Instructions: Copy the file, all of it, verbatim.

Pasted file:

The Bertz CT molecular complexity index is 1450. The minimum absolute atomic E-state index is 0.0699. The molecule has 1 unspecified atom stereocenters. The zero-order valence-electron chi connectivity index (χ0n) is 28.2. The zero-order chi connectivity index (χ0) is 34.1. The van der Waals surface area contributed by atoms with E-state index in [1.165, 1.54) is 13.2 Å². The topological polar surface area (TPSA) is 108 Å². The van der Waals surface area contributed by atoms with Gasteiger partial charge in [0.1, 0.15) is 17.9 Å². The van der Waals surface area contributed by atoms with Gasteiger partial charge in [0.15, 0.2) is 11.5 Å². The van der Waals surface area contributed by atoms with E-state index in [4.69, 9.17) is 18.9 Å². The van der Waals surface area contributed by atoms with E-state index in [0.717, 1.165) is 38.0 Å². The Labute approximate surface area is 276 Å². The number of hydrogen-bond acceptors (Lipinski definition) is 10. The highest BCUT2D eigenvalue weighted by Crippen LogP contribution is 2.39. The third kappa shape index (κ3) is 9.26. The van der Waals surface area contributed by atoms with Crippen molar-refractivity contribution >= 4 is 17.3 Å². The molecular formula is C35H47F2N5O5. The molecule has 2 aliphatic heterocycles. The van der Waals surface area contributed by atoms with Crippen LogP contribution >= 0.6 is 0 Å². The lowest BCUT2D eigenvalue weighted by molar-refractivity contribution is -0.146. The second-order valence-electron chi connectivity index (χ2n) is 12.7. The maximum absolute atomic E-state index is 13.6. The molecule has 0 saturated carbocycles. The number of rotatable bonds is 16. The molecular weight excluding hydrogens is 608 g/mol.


The Bertz CT molecular complexity index is 1450. The minimum absolute atomic E-state index is 0.0699. The molecule has 1 unspecified atom stereocenters. The zero-order valence-electron chi connectivity index (χ0n) is 28.2. The zero-order chi connectivity index (χ0) is 34.1. The van der Waals surface area contributed by atoms with E-state index in [1.165, 1.54) is 13.2 Å². The topological polar surface area (TPSA) is 108 Å². The van der Waals surface area contributed by atoms with Gasteiger partial charge in [0.1, 0.15) is 17.9 Å². The van der Waals surface area contributed by atoms with Gasteiger partial charge in [0.15, 0.2) is 11.5 Å². The van der Waals surface area contributed by atoms with E-state index in [4.69, 9.17) is 18.9 Å². The van der Waals surface area contributed by atoms with E-state index in [0.717, 1.165) is 38.0 Å². The Labute approximate surface area is 276 Å². The number of hydrogen-bond acceptors (Lipinski definition) is 10. The highest BCUT2D eigenvalue weighted by Crippen LogP contribution is 2.39. The third kappa shape index (κ3) is 9.26. The van der Waals surface area contributed by atoms with Crippen molar-refractivity contribution >= 4 is 17.3 Å². The molecular formula is C35H47F2N5O5. The molecule has 2 aliphatic heterocycles. The van der Waals surface area contributed by atoms with Crippen LogP contribution >= 0.6 is 0 Å². The lowest BCUT2D eigenvalue weighted by molar-refractivity contribution is -0.146. The second-order valence-electron chi connectivity index (χ2n) is 12.7. The maximum absolute atomic E-state index is 13.6. The molecule has 0 saturated carbocycles. The number of rotatable bonds is 16. The molecular weight excluding hydrogens is 608 g/mol.